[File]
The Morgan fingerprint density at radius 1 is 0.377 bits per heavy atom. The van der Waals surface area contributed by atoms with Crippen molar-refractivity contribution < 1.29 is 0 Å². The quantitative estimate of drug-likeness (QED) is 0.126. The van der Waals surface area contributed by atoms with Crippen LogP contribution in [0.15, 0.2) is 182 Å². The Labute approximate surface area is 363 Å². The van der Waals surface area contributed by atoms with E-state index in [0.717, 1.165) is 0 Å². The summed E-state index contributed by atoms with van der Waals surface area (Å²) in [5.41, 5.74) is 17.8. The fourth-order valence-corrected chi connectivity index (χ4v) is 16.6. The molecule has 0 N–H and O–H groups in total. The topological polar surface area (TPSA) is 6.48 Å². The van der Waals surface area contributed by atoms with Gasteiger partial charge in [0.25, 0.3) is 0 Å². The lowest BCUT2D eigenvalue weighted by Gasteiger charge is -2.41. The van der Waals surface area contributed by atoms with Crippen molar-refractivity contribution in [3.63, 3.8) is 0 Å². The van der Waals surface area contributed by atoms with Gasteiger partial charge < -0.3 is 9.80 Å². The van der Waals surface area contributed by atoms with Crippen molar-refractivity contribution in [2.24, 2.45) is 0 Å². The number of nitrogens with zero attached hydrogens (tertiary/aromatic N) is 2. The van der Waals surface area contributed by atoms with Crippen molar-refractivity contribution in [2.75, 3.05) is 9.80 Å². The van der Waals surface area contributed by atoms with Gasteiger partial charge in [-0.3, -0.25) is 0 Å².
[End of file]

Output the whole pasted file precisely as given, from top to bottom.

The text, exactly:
The Morgan fingerprint density at radius 1 is 0.377 bits per heavy atom. The van der Waals surface area contributed by atoms with Crippen molar-refractivity contribution < 1.29 is 0 Å². The quantitative estimate of drug-likeness (QED) is 0.126. The van der Waals surface area contributed by atoms with Crippen LogP contribution in [0.15, 0.2) is 182 Å². The Labute approximate surface area is 363 Å². The van der Waals surface area contributed by atoms with E-state index in [0.717, 1.165) is 0 Å². The summed E-state index contributed by atoms with van der Waals surface area (Å²) in [5.41, 5.74) is 17.8. The fourth-order valence-corrected chi connectivity index (χ4v) is 16.6. The molecule has 0 N–H and O–H groups in total. The topological polar surface area (TPSA) is 6.48 Å². The van der Waals surface area contributed by atoms with Gasteiger partial charge in [0.25, 0.3) is 0 Å². The lowest BCUT2D eigenvalue weighted by Gasteiger charge is -2.41. The van der Waals surface area contributed by atoms with Crippen molar-refractivity contribution in [3.63, 3.8) is 0 Å². The van der Waals surface area contributed by atoms with Gasteiger partial charge < -0.3 is 9.80 Å². The van der Waals surface area contributed by atoms with Crippen molar-refractivity contribution in [2.24, 2.45) is 0 Å². The number of nitrogens with zero attached hydrogens (tertiary/aromatic N) is 2. The van der Waals surface area contributed by atoms with Crippen molar-refractivity contribution in [2.75, 3.05) is 9.80 Å². The van der Waals surface area contributed by atoms with Gasteiger partial charge in [-0.3, -0.25) is 0 Å².